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Title page for etd-0730104-150752


URN etd-0730104-150752 Statistics This thesis had been viewed 2722 times. Download 3208 times.
Author Chia-yen Chang
Author's Email Address No Public.
Department Management Business Administration
Year 2004 Semester 2
Degree Master Type of Document Master's Thesis
Language English Page Count 88
Title The Strategies to Counter the Bullwhip Effect: OEM/ODM as
an Example
Keyword
  • supply chains
  • bullwhip effect
  • inventory management
  • OEM/ODM
  • OEM/ODM
  • inventory management
  • bullwhip effect
  • supply chains
  • Abstract Supply chains often involve linkages among many firms. Each firm depends on
    other firms for materials, components, services, and information needed to supply its immediate customer in the chain. Because firms typically are owned and managed independently, the actions of downstream members (toward the ultimate user of the product or service) of the supply chain can adversely affect the operations of upstream members (toward the lowest tier in the supply chain). Minor disturbances in end demand can translate into huge disturbances at upstream suppliers. These dynamics are often referred as the bullwhip effect. This bullwhip effect has traditionally been accepted as an inevitable part of doing business in the electronics industry. The bullwhip effect occurs when demand order variabilities in the supply chain are amplified as they moved up the supply chain. Distorted information from one end of a supply chain to the other can lead to tremendous inefficiencies, including: poor product forecasts, piles of inventory, poor customer service due to unavailable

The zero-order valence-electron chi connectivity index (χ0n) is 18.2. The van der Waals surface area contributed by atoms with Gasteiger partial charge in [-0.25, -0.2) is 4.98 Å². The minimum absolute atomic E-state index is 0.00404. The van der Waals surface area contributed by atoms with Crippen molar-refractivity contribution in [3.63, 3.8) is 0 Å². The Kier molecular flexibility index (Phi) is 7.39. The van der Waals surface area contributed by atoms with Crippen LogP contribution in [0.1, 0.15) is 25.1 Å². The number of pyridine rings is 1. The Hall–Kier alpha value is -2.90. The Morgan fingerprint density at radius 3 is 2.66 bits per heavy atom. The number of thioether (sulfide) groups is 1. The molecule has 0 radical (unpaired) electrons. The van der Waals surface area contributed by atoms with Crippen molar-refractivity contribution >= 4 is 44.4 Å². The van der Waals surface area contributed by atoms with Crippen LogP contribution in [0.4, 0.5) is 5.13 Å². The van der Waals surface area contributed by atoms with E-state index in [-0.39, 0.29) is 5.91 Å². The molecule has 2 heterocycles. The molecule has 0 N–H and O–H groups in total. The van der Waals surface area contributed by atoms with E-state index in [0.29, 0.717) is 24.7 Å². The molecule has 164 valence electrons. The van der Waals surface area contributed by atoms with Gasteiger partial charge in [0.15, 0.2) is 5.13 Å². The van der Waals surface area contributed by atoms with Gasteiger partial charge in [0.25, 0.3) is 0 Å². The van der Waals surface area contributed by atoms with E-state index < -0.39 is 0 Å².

products or long backlog, misguided capacity plans, and missed production schedules.
    Bullwhip effect exists in every manufacturing industry. When a downstream operation places an order, the upstream manager processes that piece of information as a signal about future product demand. Based on this signal, the upstream manager readjusts his or her demand forecasts and, in turn, the orders placed with the suppliers of the upstream operation. Therefore, the orders placed by the more upstream entity in the supply chain have much greater variability. Distorted information has led every entity in the supply chain to stockpile because of the high degree of demand uncertainties and variabilities.
    Companies can effectively counteract the bullwhip effect by thoroughly understanding its underlying causes. Therefore, the purposes of this study are: First, to explore the causes of bullwhip effect and countermeasures by literature review. Second, using empirical study to verify the relative importance of factors causing the bullwhip effect and countermeasures. Third, based on the result of literature review and empirical study, this study will poses solid suggestions to the manufacturers for improving the bullwhip effect in their supply chain.
    The causes of the bullwhip effect identified by authors include: demand
    forecast updating, order batching, price fluctuation, and rationing and shortage
    gaming. This study will use OEM/ODM manufacturers as empirical research subjects.
    The empirical data will collect by using a mail questionnaire and will be analyzed by using AHP (Analytical Hierarchical Process Method).
    Along with the globalization, enterprise must collaborate with the supply chain
    network partners. So it is a necessary element for survival to well operate in the supply chain to quickly get in touch with the market, to decline the inventory risk and cost presses and to quick response. In order to satisfy the consumer requirement, promise to fulfill all orders on time, quickly respond the market, avoid the lack of materials or insufficient capability. Improving the bullwhip effect of the supply chain,the Vendor Managed Inventory (VMI) is the best method. It can share the inventory information with vendor and purchaser to manage the customer’s inventory level.
    Advisor Committee
  • none - advisor
  • Dong-sheng Chang - co-chair
  • Hao-erl Yang - co-chair
  • Files indicate in-campus access immediately and off-campus access at one year
    Date of Defense 2004-07-08 Date of Submission 2004-07-30


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